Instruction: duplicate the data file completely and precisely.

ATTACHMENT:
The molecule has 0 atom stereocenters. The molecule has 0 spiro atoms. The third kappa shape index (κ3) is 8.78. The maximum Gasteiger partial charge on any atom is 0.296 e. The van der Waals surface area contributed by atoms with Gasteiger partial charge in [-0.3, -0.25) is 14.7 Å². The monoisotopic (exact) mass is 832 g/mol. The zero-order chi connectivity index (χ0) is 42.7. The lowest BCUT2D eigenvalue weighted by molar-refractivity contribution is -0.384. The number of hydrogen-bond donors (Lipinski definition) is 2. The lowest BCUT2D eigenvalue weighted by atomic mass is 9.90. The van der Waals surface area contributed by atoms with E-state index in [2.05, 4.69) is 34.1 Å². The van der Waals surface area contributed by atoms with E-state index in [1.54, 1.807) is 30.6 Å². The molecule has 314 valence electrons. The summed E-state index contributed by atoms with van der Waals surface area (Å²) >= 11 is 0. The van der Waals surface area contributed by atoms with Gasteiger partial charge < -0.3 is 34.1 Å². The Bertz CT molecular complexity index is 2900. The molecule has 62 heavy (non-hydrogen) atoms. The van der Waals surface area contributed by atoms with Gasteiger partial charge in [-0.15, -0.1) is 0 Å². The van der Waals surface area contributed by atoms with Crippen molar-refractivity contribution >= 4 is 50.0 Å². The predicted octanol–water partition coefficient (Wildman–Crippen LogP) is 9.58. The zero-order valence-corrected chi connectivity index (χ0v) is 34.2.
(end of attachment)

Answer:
The molecule has 0 atom stereocenters. The molecule has 0 spiro atoms. The third kappa shape index (κ3) is 8.78. The maximum Gasteiger partial charge on any atom is 0.296 e. The van der Waals surface area contributed by atoms with Gasteiger partial charge in [-0.3, -0.25) is 14.7 Å². The monoisotopic (exact) mass is 832 g/mol. The zero-order chi connectivity index (χ0) is 42.7. The lowest BCUT2D eigenvalue weighted by molar-refractivity contribution is -0.384. The number of hydrogen-bond donors (Lipinski definition) is 2. The lowest BCUT2D eigenvalue weighted by atomic mass is 9.90. The van der Waals surface area contributed by atoms with E-state index in [2.05, 4.69) is 34.1 Å². The van der Waals surface area contributed by atoms with E-state index in [1.54, 1.807) is 30.6 Å². The molecule has 314 valence electrons. The summed E-state index contributed by atoms with van der Waals surface area (Å²) >= 11 is 0. The van der Waals surface area contributed by atoms with Gasteiger partial charge < -0.3 is 34.1 Å². The Bertz CT molecular complexity index is 2900. The molecule has 62 heavy (non-hydrogen) atoms. The van der Waals surface area contributed by atoms with Gasteiger partial charge in [-0.15, -0.1) is 0 Å². The van der Waals surface area contributed by atoms with Crippen molar-refractivity contribution >= 4 is 50.0 Å². The predicted octanol–water partition coefficient (Wildman–Crippen LogP) is 9.58. The zero-order valence-corrected chi connectivity index (χ0v) is 34.2.